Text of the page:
Accessibility links

US Has Few Options in Ukraine Crisis

  • Kent Klein

President Barack Obama pauses during speech at the general session of the Democratic National Committee meeting, Washington, Feb. 28, 2014.

President Barack Obama pauses during speech at the general session of the Democratic National Committee meeting, Washington, Feb. 28, 2014.

The White House says President Barack Obama spoke with Russian President Vladimir Putin by phone for 90 minutes Saturday.

A written statement says the president told Putin sending Russian troops into Ukraine is a clear violation of Ukrainian sovereignty and territorial integrity and a breach of international law.

Obama called on the Russian leader to withdraw his forces to bases in Crimea and to refrain from any interference elsewhere in Ukraine.

The president said Russia's actions would hurt its standing in the international community, echoing a warning he issued on Friday, when the White House threatened costs for Russia's military intervention in Ukraine.

“Indeed the United States will stand with the international community in affirming there will be costs for any military intervention in Ukraine," Obama said.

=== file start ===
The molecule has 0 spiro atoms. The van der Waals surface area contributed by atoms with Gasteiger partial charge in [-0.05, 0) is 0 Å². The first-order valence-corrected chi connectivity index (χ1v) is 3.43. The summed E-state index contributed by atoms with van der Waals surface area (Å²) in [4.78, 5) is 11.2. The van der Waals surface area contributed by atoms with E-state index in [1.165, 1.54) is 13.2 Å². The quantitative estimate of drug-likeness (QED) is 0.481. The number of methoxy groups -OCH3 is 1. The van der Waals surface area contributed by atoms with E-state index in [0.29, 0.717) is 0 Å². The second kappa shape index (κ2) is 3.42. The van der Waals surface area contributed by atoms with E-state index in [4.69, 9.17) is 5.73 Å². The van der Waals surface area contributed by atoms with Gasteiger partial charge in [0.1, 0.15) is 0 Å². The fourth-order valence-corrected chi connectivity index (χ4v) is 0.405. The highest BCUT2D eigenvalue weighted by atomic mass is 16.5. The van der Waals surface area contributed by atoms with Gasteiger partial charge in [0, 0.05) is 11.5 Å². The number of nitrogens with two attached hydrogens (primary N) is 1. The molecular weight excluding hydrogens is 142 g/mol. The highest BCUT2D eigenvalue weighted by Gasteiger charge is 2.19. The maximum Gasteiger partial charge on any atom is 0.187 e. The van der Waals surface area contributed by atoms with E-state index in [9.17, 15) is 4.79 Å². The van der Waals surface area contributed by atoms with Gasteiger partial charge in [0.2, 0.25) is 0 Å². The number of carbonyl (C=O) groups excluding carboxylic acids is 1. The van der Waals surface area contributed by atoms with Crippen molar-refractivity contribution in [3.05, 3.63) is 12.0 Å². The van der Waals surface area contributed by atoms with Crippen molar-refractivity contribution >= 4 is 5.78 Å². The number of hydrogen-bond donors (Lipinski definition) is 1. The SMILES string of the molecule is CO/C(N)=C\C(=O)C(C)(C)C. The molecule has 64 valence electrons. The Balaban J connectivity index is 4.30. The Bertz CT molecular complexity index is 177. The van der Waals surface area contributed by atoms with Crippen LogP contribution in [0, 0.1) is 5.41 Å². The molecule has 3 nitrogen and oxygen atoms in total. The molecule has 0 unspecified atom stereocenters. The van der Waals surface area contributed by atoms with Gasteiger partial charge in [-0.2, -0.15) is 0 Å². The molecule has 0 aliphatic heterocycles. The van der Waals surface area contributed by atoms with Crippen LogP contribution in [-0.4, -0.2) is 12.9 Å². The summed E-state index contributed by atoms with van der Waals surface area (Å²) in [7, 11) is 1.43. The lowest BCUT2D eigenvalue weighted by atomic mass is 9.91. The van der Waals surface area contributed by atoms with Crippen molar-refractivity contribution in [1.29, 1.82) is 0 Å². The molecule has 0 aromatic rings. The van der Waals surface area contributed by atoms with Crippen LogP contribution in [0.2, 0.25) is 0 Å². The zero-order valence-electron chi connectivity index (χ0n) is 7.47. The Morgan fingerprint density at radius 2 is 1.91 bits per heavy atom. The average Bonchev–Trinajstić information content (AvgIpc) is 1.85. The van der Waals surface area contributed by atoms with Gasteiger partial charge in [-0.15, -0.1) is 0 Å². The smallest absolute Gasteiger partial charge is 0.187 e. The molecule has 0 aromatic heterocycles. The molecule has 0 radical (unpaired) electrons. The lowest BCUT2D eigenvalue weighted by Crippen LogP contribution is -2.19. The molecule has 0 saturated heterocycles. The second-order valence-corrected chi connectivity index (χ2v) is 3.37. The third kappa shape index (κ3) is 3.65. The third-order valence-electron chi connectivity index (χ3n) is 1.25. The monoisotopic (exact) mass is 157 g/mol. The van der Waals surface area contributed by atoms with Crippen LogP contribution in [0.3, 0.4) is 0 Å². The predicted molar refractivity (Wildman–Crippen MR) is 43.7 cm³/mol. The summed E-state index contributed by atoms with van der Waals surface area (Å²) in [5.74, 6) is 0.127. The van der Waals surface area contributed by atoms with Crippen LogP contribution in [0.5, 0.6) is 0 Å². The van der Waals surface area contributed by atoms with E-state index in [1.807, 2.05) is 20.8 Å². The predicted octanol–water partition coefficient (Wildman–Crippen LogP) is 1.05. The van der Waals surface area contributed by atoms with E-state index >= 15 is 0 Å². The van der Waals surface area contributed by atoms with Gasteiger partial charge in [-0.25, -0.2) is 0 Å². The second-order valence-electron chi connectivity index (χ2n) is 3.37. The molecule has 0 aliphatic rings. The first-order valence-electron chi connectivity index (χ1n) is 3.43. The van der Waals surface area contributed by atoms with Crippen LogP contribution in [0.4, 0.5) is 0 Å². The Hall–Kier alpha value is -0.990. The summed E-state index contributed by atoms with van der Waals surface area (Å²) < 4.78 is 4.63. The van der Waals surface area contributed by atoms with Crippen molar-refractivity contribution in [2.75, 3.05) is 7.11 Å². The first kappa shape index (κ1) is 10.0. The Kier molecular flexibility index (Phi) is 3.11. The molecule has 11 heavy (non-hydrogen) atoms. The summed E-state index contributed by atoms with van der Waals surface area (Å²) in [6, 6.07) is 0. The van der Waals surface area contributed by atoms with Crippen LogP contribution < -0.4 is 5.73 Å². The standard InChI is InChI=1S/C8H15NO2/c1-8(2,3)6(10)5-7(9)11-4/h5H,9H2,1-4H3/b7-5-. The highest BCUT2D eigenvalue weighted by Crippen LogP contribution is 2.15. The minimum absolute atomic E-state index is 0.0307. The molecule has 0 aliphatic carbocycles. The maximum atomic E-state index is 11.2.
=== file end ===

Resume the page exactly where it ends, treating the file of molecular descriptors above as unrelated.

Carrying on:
Russia's upper house of parliament recommended Saturday that President Putin recall the Russian ambassador from Washington.

Many U.S. experts agree that President Obama's options are limited. They say he is not seriously considering using force, although he is said to have talked with advisers about the idea of moving warships to the region.

Ukraine is not a member of NATO, and the Western alliance is not required to come to its defense.

Economic options appear more likely. One possibility is for the U.S. to impose sanctions on Russia's financial institutions.

Tim Brown, senior fellow at globalsecurity.org, says another is to freeze Russian leaders' offshore bank accounts.

"It's almost certain that Putin has a large, or several large, bank accounts of his own, and I would imagine that those are going to get frozen," Brown said. "So when they say there are going to be costs, it's not going to be to the Russian people. It's more along the lines it's going to be the Russian leadership personally."

Saturday's White House statement said the president told Putin the U.S. would suspend its participation in preparatory meetings for the Group of Eight (G8) summit, which is scheduled for June in Sochi. Obama and his aides are reported to have discussed canceling his trip to the summit altogether, or even kicking Russia out of the G8.

Scrapping a possible trade agreement with Moscow may be another alternative.

U.S. leverage is diminished by the need for Russia's help in negotiating a nuclear deal with Iran and working to end Syria's war. Also, the U.S. uses Russian supply routes to move troops and equipment out of Afghanistan.

So far, the possible costs have not been enough to discourage Putin from sending Russian troops to Ukraine.

Show comments

XS
SM
MD
LG